Feminists and religious conservatives across the globe have increasingly turned to courts in their battles over abortion. Yet while a significant literature analyzes legal mobilization on abortion issues, it tends to focus predominantly on domestic scenarios. In this article, we consider the effects of this contentious engagement of pro-choice and anti-abortion movements in international human rights fora, asking what happens to social movement claims when they reach international human rights courts. We answer the question through a detailed description of a single case, Gretel Artavia Murillo et al. v. Costa Rica, decided by the Inter-American Court of Human Rights in 2012 but with ongoing repercussions for abortion rights, given its authoritative interpretation of embryonic right to life. Through our analysis of Artavia Murillo, we show how legal mobilization before international human rights courts moderates social movement claims within the legal arena, as rivals respond to one another and argue within the frame of courts’ norms and language.
Family law reform in Sudan: competing claims for gender justice between sharia and women’s human rights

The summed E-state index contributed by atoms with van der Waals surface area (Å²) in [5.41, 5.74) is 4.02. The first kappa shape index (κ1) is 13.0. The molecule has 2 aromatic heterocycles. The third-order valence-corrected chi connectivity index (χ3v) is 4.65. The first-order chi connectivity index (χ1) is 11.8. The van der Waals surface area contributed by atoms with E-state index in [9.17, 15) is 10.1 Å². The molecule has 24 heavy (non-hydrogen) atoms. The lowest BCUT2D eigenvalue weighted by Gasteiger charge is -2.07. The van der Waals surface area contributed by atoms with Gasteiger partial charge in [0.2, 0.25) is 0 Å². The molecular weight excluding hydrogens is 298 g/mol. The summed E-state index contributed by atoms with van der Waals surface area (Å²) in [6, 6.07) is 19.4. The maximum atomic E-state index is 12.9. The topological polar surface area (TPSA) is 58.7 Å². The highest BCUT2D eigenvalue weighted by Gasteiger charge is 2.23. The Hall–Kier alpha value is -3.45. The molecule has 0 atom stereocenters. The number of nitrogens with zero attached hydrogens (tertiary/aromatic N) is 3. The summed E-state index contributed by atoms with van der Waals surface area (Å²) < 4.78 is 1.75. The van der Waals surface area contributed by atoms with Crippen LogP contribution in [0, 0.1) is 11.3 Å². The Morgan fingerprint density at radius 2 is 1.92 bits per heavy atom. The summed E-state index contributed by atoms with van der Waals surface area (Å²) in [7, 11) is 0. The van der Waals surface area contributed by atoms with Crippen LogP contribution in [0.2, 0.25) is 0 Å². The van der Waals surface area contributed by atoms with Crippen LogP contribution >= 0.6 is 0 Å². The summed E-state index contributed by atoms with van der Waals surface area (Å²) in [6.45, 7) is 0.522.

Samia El Nagar, Liv Tønnessen
What causes Latin America’s high incidence of adolescent pregnancy?
Camila Gianella, Marta Rodriguez de Assis Machado, Angelica Peñas Defago
Counter-mobilization against child marriage reform in Africa
Ragnhild Louise Muriaas, Liv Tønnessen, Vibeke Wang
The Battle over abortion rights in Brazil's state arenas, 1995-2006
Marta Rodriguez de Assis Machado and Debora Alves Machiel
Health and Human Rights Journal
Discrete Moves and Parallel Tracks: Gender Politics in post-2001 Afghanistan
Gender, Governance and Islam
Seksuell vold skremmer ikke Sudans kvinner fra gatedemonstasjoner
“I’m against all of the laws of this regime”: What Sudan’s women want
Samia al-Nagar and Liv Tønnessen